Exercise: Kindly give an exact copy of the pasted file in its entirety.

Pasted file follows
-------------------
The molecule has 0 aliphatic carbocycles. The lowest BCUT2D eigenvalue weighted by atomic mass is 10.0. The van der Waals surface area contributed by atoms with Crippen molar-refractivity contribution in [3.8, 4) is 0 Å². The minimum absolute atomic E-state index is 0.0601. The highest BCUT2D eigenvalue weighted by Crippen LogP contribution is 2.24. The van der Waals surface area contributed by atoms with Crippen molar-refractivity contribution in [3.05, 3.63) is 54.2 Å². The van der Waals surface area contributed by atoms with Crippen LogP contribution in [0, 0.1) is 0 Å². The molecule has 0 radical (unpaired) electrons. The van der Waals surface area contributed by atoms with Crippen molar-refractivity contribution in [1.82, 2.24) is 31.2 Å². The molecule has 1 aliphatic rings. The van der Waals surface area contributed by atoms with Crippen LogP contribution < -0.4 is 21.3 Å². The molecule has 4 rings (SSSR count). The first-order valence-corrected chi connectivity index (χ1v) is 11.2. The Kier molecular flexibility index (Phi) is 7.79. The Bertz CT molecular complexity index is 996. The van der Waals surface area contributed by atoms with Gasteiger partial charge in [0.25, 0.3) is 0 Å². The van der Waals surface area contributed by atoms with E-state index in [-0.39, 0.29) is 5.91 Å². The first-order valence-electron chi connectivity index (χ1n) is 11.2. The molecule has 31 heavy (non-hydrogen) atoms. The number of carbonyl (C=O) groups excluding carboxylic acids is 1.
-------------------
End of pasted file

The molecule has 0 aliphatic carbocycles. The lowest BCUT2D eigenvalue weighted by atomic mass is 10.0. The van der Waals surface area contributed by atoms with Crippen molar-refractivity contribution in [3.8, 4) is 0 Å². The minimum absolute atomic E-state index is 0.0601. The highest BCUT2D eigenvalue weighted by Crippen LogP contribution is 2.24. The van der Waals surface area contributed by atoms with Crippen molar-refractivity contribution in [3.05, 3.63) is 54.2 Å². The van der Waals surface area contributed by atoms with Crippen LogP contribution in [0, 0.1) is 0 Å². The molecule has 0 radical (unpaired) electrons. The van der Waals surface area contributed by atoms with Crippen molar-refractivity contribution in [1.82, 2.24) is 31.2 Å². The molecule has 1 aliphatic rings. The van der Waals surface area contributed by atoms with Crippen LogP contribution < -0.4 is 21.3 Å². The molecule has 4 rings (SSSR count). The first-order valence-corrected chi connectivity index (χ1v) is 11.2. The Kier molecular flexibility index (Phi) is 7.79. The Bertz CT molecular complexity index is 996. The van der Waals surface area contributed by atoms with Gasteiger partial charge in [0.25, 0.3) is 0 Å². The van der Waals surface area contributed by atoms with E-state index in [-0.39, 0.29) is 5.91 Å². The first-order valence-electron chi connectivity index (χ1n) is 11.2. The molecule has 31 heavy (non-hydrogen) atoms. The number of carbonyl (C=O) groups excluding carboxylic acids is 1.